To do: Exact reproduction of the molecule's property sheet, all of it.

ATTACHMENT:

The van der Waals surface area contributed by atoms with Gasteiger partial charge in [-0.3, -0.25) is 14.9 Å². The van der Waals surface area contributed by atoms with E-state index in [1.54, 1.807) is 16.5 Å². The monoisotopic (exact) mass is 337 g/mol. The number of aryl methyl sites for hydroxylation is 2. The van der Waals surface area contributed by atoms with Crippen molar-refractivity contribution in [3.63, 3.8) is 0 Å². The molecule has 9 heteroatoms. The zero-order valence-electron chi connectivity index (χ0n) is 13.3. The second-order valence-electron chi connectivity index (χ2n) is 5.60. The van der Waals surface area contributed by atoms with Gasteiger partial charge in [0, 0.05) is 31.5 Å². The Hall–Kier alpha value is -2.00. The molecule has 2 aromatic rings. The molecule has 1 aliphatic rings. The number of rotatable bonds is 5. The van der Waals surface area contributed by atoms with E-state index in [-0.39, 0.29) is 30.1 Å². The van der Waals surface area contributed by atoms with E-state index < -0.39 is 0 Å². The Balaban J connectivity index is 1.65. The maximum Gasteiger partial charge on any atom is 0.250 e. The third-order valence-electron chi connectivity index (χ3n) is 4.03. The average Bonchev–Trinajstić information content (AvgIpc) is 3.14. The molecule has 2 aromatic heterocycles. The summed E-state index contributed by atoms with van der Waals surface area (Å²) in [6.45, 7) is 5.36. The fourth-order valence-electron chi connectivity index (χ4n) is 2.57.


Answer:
The van der Waals surface area contributed by atoms with Gasteiger partial charge in [-0.3, -0.25) is 14.9 Å². The van der Waals surface area contributed by atoms with E-state index in [1.54, 1.807) is 16.5 Å². The monoisotopic (exact) mass is 337 g/mol. The number of aryl methyl sites for hydroxylation is 2. The van der Waals surface area contributed by atoms with Crippen molar-refractivity contribution in [3.63, 3.8) is 0 Å². The molecule has 9 heteroatoms. The zero-order valence-electron chi connectivity index (χ0n) is 13.3. The second-order valence-electron chi connectivity index (χ2n) is 5.60. The van der Waals surface area contributed by atoms with Gasteiger partial charge in [0, 0.05) is 31.5 Å². The Hall–Kier alpha value is -2.00. The molecule has 2 aromatic rings. The molecule has 1 aliphatic rings. The number of rotatable bonds is 5. The van der Waals surface area contributed by atoms with E-state index in [-0.39, 0.29) is 30.1 Å². The van der Waals surface area contributed by atoms with E-state index < -0.39 is 0 Å². The Balaban J connectivity index is 1.65. The maximum Gasteiger partial charge on any atom is 0.250 e. The third-order valence-electron chi connectivity index (χ3n) is 4.03. The average Bonchev–Trinajstić information content (AvgIpc) is 3.14. The molecule has 2 aromatic heterocycles. The summed E-state index contributed by atoms with van der Waals surface area (Å²) in [6.45, 7) is 5.36. The fourth-order valence-electron chi connectivity index (χ4n) is 2.57.